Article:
On 37 Kano Students In Egypt: Separating Fact From Fiction
Salihu Tanko Yakasai
There have been hues and cries, spread of misleading information on social media and wilful demonization of the administration of Governor Abdullahi Umar Ganduje on the decision of the Kano State Government to return 37 nursing students of Mansourah University in Egypt due to poor performance.
It is therefore important to point out some facts as regards to the issue.
First of all, in November 2016 Governor Ganduje visited the 2 universities – Mansourah and October 5th – both in Egypt, where Kano state has some students undergoing programmes on scholarship. Being part of the entourage, I remember when Governor Ganduje visited the students in Mansourah, the school authority and the agent handling their affairs complained bitterly to the governor about the low performance of these students. They specifically mentioned the bad behaviour of some of them, including one with a theft case with the Egyptian police, some caught in gross misconduct, examination malpractices and one harassing the female dean of their faculty.
Governor Ganduje and the Nigerian Ambassador to Egypt both took time to advise the students improve on their performance and be good ambassadors. Given the fact that it was increasingly becoming difficult for the state to keep up with their school fees and upkeep allowances due to economic downturn bedevilling the state and nation at large, the students were urged to justify government’s commitment on their studies amid competing demands at home.
Upon our return to Nigeria, Mansourah University sent a letter in January 2017 (two months after the governor’s visit) through their agent warning that the students were still lagging behind in their performances and this will ultimately lead to their withdrawal. This was the last official communication between the university and the state government.
The issue was then deliberated upon extensively at the state Executive Council meeting, at the end of which the council came to the conclusion that the students had demonstrated no capacity to improve and so there was no justification to continue keeping them in Egypt despite the several warnings issued to them by both the school authorities and the state government to improve.
It is worthy of mention that Governor Ganduje inherited over 2,000 of these foreign students in several countries across the world and has expended billions to pay for their outstanding fees and allowances (most of which had not been paid since 2014), and majority of them have so far concluded their studies and returned home. There was no single student that was prematurely returned back to Nigeria for any reason whatsoever except these 37 students.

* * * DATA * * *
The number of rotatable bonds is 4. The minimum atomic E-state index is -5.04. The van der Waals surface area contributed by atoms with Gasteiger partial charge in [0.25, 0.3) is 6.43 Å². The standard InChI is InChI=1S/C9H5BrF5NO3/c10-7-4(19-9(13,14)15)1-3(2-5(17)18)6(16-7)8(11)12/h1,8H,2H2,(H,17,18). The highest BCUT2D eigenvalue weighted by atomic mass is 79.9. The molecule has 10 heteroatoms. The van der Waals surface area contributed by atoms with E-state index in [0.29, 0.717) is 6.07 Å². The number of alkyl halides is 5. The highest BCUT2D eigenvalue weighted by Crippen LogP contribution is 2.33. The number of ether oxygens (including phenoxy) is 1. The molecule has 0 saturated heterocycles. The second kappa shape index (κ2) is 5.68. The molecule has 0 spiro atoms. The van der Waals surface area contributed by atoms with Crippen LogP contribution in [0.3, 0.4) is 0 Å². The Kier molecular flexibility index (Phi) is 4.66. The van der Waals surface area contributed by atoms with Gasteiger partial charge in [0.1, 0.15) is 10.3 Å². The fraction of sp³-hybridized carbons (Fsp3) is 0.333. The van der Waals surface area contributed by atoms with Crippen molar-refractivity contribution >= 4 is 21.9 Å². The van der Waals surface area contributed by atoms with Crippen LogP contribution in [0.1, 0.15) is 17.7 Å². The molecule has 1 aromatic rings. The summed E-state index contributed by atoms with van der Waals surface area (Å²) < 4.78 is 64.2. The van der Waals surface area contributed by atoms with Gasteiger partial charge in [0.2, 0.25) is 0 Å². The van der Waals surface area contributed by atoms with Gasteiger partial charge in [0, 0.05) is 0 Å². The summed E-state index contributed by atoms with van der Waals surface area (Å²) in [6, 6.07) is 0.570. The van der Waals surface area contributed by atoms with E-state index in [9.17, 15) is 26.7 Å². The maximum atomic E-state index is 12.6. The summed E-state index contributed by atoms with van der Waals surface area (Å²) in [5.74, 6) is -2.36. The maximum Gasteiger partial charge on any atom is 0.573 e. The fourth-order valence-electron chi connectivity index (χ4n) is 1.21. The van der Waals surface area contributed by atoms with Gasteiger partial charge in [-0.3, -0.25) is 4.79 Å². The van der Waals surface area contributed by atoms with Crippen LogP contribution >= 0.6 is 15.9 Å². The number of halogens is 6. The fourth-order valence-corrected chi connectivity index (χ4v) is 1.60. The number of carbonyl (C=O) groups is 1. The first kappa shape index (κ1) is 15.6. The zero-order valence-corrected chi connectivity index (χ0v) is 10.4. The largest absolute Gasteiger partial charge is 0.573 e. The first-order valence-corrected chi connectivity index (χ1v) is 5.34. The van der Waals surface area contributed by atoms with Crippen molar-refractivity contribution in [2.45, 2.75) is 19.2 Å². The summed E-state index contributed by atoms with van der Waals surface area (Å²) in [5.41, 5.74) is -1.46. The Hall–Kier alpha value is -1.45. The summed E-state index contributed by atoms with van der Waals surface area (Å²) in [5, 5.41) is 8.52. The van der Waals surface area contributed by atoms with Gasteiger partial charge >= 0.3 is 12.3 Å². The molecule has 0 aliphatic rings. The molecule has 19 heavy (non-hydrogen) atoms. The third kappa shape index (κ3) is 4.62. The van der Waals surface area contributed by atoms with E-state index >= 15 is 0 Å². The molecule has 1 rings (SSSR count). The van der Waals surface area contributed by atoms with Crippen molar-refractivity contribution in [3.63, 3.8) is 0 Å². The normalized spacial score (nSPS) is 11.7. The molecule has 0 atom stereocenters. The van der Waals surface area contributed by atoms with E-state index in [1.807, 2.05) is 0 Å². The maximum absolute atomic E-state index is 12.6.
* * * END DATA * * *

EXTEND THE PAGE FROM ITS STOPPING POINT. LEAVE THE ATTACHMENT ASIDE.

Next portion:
It is also important to note that states like Sokoto and Rivers have both returned ALL their students but Kano reasoned that allowing them to continue was the best option. This should be commended by all Kanawa. Moreover, in Mansourah University there are 154 students being sponsored by the Kano State Government, why didn’t the governor decide to return them all back to Kano, if it were because of any reason other than their very poor performances? Why is it that their colleagues also in Egypt at the October 5th University are still undergoing their studies without any complaints? The governor has even gone further to promise them automatic employment at both Giginyu and Zoo Road Hospitals upon the successful completion of their programmes. These are some of the questions we need to ask for the sake of objectivity in order not to let sentiments becloud our judgement.
Additionally, the alleged letter showing their improvement circulating online was not written by the management of Mansourah University (unlike the one in January 2017). It was written by the agent on the 15th July 2017 (months after the decision to return them back to the country had been taken by the State Executive Council and Airline tickets issued to those students for their return) and was not communicated to the government. Why should government be found guilty to a charge that was not addressed to it and without taking its plea?
May I also remind us all that on issues like these that involve committing part of the meagre state resources to execute, a thorough selection process should have been administered in the selection of these students by the past administration in order to ensure that only those that are brilliant and qualified enough merit the sponsorship. It is paramount that we put sentiments aside and look at the issues objectively.
I’ve personally seen instances where parents who sponsored their children for studies abroad had to return them home due to poor performance, and I see no reason why this case should be treated differently.
Mr Yakasai is the DG Media & Communications, Government House Kano